Etymology
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Words related to magnesia

magnet (n.)

"variety of magnetite characterized by its power of attracting iron and steel," mid-15c. (earlier magnes, late 14c.), from Old French magnete "magnetite, magnet, lodestone," and directly from Latin magnetum (nominative magnes) "lodestone," from Greek ho Magnes lithos "the Magnesian stone," from Magnesia (see magnesia), region in Thessaly where magnetized ore was obtained. Figurative sense of "something which attracts" is from 1650s.

It has spread from Latin to most Western European languages (German and Danish magnet, Dutch magneet, Italian, Spanish, Portuguese magnete), but it was superseded in French by aimant (from Latin adamas; see adamant (n.)). Italian calamita "magnet" (13c.), French calamite (by 16c., said to be from Italian), Spanish caramida (15c., probably from Italian) apparently is from Latin calamus "reed, stalk or straw of wheat" (see shawm) "the needle being inserted in a stalk or piece of cork so as to float on water" [Donkin]. Chick magnet attested from 1989.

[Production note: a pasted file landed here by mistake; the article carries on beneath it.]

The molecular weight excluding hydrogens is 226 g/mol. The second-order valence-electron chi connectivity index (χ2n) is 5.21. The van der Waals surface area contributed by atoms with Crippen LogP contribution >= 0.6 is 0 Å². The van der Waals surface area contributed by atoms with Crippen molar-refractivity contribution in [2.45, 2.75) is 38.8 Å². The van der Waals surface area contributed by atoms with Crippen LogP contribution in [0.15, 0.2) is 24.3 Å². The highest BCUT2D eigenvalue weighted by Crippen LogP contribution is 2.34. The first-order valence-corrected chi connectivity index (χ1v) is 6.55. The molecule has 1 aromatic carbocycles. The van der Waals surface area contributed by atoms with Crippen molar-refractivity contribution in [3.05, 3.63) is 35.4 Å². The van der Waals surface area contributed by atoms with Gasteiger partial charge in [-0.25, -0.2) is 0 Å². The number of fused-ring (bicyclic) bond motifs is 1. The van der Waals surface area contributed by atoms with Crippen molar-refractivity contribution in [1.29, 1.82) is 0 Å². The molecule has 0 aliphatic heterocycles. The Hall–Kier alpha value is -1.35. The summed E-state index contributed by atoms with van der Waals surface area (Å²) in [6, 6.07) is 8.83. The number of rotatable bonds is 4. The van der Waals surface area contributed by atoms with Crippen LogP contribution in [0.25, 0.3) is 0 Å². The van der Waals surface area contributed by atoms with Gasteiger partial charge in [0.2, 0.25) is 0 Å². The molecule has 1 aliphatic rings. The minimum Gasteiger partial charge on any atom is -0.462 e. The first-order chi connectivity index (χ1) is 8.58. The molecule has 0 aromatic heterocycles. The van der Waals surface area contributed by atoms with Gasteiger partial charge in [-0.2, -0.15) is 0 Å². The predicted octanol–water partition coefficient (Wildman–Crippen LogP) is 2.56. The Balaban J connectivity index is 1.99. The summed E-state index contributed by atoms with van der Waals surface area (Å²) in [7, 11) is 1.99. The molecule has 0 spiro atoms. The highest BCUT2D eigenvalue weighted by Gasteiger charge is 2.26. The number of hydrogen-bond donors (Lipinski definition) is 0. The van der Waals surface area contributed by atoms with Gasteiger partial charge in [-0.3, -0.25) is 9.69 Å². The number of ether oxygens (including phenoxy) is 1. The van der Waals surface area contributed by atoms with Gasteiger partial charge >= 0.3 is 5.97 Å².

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pyrolusite (n.)

"manganese dioxide," a common ore, 1828, from Greek elements pyro- "by heat, by fire" (from PIE root *paewr- "fire") + lysis "a loosening" (from PIE root *leu- "to loosen, divide, cut apart"). The name was given in Roman times, when the substance was used, in a heated state, to de-colorize glass.

magnesium (n.)

silvery-white metallic element, 1808, coined by English chemist Sir Humphry Davy from the white alkaline earth magnesia (q.v.), in which it was found. With metallic element ending -ium.

manganese (n.)

1670s as the name of a black mineral, oxide of manganese (used from ancient times in glassmaking for removing coloring matter), from French manganèse (16c.), from Italian manganese, alteration or corruption of Medieval Latin magnesia (see magnesia). From 1783 in English as the name of the metallic element.

From the middle of the eighteenth century the combinations of manganese were studied by various chemists, and finally, in 1774, the metal manganese was isolated by Gahn, but for years there was much confusion in regard to its specific name, and it was not until after the beginning of the present century that the name manganese (mangan in German) began to be generally adopted. [Century Dictionary, 1897]

Related: Mangano-, manganic, manganous, manganate.

Magnesian (adj.)

"of or pertaining to Magnesia" (q.v.), either the district in Thessaly or one of two towns so called in Asia Minor, one near Miletus and the other in Lydia.